She was a mother to many more children than she gave birth to. For those of us who flew the family coop, moved to Tillsonburg, and were luck enough to volunteer in one of Marion Pratt’s many endeavours, we found surrogate parents in her and hubby Bill.
The first time you, the stranger, entered a room one of them would come over to welcome you. Marion had an automatic homing signal the latched on to loneliness. She’d come over find out who you were, why you were here without family and bring you into the Pratt fold. Once that happened, you had someone to turn to if you were in any kind of need.
I knew Marion best from saving Annandale House, when it stood alone, and when it was paired with the museum. Marion was one of those at the beginning of Tillsonburg Historical Society, and has worked tirelessly to save and promote history in town.
When I think of Marion I always picture her at the strawberry socials on Annandale House’s lawns or coming out of the little kitchen in the museum’s program room. You can imagine how stunned I was to learn at Marion’s funeral that she was a lousy cook! Children and grandchildren regaled us with stories of her cooking failures. Little did I know of that kinship with her! So I must say, if she didn’t cook the great treats she brought out of the kitchen then she contacted the right bakers in the group or went to the right stores to get the good stuff.
I always knew Marion was devoted to Tillsonburg, but I was still surprised at the funeral by the number of groups she volunteered with and the decades she gave them of her life. I knew of the historical work, the Food Bank, and the multitude of Cancer Society fundraisers, Heart and Stroke fundraisers, but I didn’t know the Curling Club, Tri-County Agricultural Society, Victorian Order of Nurses, Registered Nurses Association and more, and more. Marion didn’t just go do a job when people were needed, she was there full-time and would end up on the board and eventually the executive, helping to build the group up and steering it into the future.
She also had a career as a nurse to which she was perfectly suited. She had the passion, love, and empathy needed to heal the sick and that spilled over into everyday life. She knew when someone was lonely, stressed, overwhelmed or not feeling well. She didn’t wonder what the problem was, she came to you and found out. She would look you in the eye, clear her mind and focus totally on you. Her advice was always thoughtful and wise. If advice was not needed, then her warm and caring hug would raise your spirits, just knowing someone really, really cared.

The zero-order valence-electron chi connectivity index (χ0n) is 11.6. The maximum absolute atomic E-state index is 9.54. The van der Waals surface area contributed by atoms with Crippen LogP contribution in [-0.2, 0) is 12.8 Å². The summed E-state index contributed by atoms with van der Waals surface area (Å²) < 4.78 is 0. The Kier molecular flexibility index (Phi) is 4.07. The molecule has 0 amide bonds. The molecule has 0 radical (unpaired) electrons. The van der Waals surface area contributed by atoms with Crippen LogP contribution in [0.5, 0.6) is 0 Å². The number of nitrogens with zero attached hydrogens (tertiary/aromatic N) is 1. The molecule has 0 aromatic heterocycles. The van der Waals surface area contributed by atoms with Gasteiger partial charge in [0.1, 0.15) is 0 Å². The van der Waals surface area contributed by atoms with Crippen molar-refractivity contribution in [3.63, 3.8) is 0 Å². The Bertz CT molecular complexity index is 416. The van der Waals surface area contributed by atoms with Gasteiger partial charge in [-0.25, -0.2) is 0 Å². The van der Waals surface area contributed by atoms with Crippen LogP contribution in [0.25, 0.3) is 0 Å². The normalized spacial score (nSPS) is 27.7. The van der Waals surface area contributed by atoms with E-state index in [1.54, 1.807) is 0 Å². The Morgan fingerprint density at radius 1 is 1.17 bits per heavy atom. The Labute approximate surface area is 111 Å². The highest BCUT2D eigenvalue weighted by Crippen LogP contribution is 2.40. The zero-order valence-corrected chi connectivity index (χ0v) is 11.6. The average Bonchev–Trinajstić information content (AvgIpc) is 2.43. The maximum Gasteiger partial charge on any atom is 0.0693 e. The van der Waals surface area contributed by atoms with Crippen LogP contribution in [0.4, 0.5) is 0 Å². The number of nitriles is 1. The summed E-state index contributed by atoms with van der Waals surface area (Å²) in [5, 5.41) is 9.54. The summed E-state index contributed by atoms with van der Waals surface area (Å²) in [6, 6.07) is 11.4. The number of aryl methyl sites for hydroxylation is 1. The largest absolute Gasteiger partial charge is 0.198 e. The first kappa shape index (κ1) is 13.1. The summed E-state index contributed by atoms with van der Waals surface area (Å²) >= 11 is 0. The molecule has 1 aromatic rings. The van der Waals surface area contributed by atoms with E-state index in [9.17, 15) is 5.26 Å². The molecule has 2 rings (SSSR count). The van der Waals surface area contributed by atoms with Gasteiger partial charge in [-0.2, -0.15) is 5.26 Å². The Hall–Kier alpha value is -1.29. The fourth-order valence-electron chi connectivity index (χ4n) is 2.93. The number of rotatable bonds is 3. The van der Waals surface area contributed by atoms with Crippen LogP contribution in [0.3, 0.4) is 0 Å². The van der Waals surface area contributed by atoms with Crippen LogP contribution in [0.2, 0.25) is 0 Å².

When she and Bill moved to town there was no nurses union, only the Registered Nurses Association of Ontario with county chapters, where she would work to improve the lot of the nurses and help to further their education with workshops. She would even judge baby contests, so she could check over the health of the babies and help the mothers.
Her life was her family and friends and her love, her husband Bill, who so many in town know for his years with the Tillsonburg News and his tireless community work. They were a team. They worked on some projects together, yet they still shared their individual community passions.
She was recognized in town, finally, for all her giving, by being named 2012’s Citizen of the Year by the Tillsonburg District Chamber of Commerce. After receiving that, she didn’t sit down and retire, she motored on and even went on the committee to help choose a new Citizen of the Year. She was also awarded the Queen's Jubilee Diamond Medal, a Tillsonburg Rotary Club Paul Harris Fellowship and numerous provincial, federal and charitable acknowledgments over the years.
Marion, after becoming Citizen of the Year, should have been held up before the children of Tillsonburg as a hero and been invited to the schools and clubs, to inspire others to give as she did.
Heroes should not be multi-million dollar athletes, or movie stars who are improving their own lives; not ours or our town's. Heroes should be the men and women who live in our town and who give tirelessly to improve our people and town.
Why were flags at half mast for Stompin’ Tom, who wrote not a very nice song about conditions in tobacco fields, but used our town’s name in the chorus?
Our town’s flags should have been at half mast to honour Marion Pratt.
Society is becoming more and more selfish, while churches, charitable groups and most service clubs are dwindling in numbers. Volunteers are too often taken for granted, not usually by the group they help, but by a community who expects events to happen.
Do you know where all our local sports heroes pictures are? Prominently in the Community Centre. Do you know where there is a picture/plaque honouring Citizens of the Year like Marion? I didn’t think so.